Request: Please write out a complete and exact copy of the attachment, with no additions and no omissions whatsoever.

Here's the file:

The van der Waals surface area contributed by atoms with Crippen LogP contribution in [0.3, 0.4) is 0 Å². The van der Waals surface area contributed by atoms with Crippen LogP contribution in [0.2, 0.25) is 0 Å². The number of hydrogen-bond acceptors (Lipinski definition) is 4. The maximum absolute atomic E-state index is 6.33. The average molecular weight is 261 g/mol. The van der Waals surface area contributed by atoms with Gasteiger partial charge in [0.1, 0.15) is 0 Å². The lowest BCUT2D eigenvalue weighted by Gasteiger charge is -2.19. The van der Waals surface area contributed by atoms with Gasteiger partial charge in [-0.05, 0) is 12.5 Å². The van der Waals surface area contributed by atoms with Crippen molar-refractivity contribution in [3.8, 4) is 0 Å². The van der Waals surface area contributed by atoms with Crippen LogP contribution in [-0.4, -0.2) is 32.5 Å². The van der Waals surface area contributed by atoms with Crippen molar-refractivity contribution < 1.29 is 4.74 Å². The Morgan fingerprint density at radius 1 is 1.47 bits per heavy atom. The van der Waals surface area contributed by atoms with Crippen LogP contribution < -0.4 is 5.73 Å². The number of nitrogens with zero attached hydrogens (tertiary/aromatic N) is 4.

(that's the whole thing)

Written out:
The van der Waals surface area contributed by atoms with Crippen LogP contribution in [0.3, 0.4) is 0 Å². The van der Waals surface area contributed by atoms with Crippen LogP contribution in [0.2, 0.25) is 0 Å². The number of hydrogen-bond acceptors (Lipinski definition) is 4. The maximum absolute atomic E-state index is 6.33. The average molecular weight is 261 g/mol. The van der Waals surface area contributed by atoms with Gasteiger partial charge in [0.1, 0.15) is 0 Å². The lowest BCUT2D eigenvalue weighted by Gasteiger charge is -2.19. The van der Waals surface area contributed by atoms with Gasteiger partial charge in [-0.05, 0) is 12.5 Å². The van der Waals surface area contributed by atoms with Crippen molar-refractivity contribution in [3.8, 4) is 0 Å². The van der Waals surface area contributed by atoms with Crippen LogP contribution in [-0.4, -0.2) is 32.5 Å². The van der Waals surface area contributed by atoms with Crippen molar-refractivity contribution < 1.29 is 4.74 Å². The Morgan fingerprint density at radius 1 is 1.47 bits per heavy atom. The van der Waals surface area contributed by atoms with Crippen LogP contribution < -0.4 is 5.73 Å². The number of nitrogens with zero attached hydrogens (tertiary/aromatic N) is 4.